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Mass of Pluto


In everything but the largest telescopes, Pluto appears as a tiny dot. And determining mass from so little information is incredibly hard to do.

Astronomers could only try and work out its mass by knowing how bright it was – its albedo. They could detect that it had large quantities of methane ice on its surface, and so astronomers knew that it had to be very bright. But there were sure about Pluto’s size, or even if it was larger than Mercury or Earth’s moon.

But astronomers lucked out in 1978 when James Christy discovered Pluto’s moon Charon. Once you get a system where two objects are orbiting one another, such as in the case of Pluto and Charon, you can use Newton’s formulation of Kepler’s Law to work out the mass very precisely.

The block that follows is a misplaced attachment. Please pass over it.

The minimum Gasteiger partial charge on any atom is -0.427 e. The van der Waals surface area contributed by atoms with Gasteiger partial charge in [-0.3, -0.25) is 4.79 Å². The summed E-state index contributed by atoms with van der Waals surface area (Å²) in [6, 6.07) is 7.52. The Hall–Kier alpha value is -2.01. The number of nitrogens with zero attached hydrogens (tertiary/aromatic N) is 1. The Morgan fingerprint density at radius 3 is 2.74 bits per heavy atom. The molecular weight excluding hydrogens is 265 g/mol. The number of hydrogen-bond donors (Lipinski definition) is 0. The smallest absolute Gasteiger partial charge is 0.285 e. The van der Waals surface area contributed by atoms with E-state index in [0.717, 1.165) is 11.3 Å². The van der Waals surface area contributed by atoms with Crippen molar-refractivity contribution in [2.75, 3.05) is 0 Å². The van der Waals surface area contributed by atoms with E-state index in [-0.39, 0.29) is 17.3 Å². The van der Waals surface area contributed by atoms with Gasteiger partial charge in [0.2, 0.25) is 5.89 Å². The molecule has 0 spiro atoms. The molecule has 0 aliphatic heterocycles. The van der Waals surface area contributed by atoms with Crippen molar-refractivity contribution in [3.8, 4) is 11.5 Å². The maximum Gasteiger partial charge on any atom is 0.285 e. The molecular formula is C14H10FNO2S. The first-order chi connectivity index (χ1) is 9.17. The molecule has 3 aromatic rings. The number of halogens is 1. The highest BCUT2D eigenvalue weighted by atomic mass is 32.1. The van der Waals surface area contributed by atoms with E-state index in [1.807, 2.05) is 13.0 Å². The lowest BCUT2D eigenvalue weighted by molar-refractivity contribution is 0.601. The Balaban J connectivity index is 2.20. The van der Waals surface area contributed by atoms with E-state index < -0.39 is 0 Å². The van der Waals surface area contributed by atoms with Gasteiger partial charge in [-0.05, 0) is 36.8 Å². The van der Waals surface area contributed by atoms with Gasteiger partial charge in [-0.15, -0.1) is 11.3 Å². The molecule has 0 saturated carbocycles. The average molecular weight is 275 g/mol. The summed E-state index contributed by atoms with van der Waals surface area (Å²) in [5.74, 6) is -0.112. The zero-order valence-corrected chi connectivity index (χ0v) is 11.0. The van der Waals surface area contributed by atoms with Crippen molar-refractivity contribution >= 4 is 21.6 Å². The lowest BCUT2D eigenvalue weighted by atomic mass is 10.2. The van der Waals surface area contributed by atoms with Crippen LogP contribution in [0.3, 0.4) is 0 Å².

Plugging in the orbital information for Pluto and its moon Charon, astronomers calculated its mass to be 1.31 x 1022 kg – less than 0.24% the mass of Earth. Followup observations were able to determine its size very accurately as 2,390 km across.You can also look through these books from Amazon.com if you want more information about Pluto.

About 

Fraser Cain is the publisher of Universe Today. He's also the co-host of Astronomy Cast with Dr. Pamela Gay.

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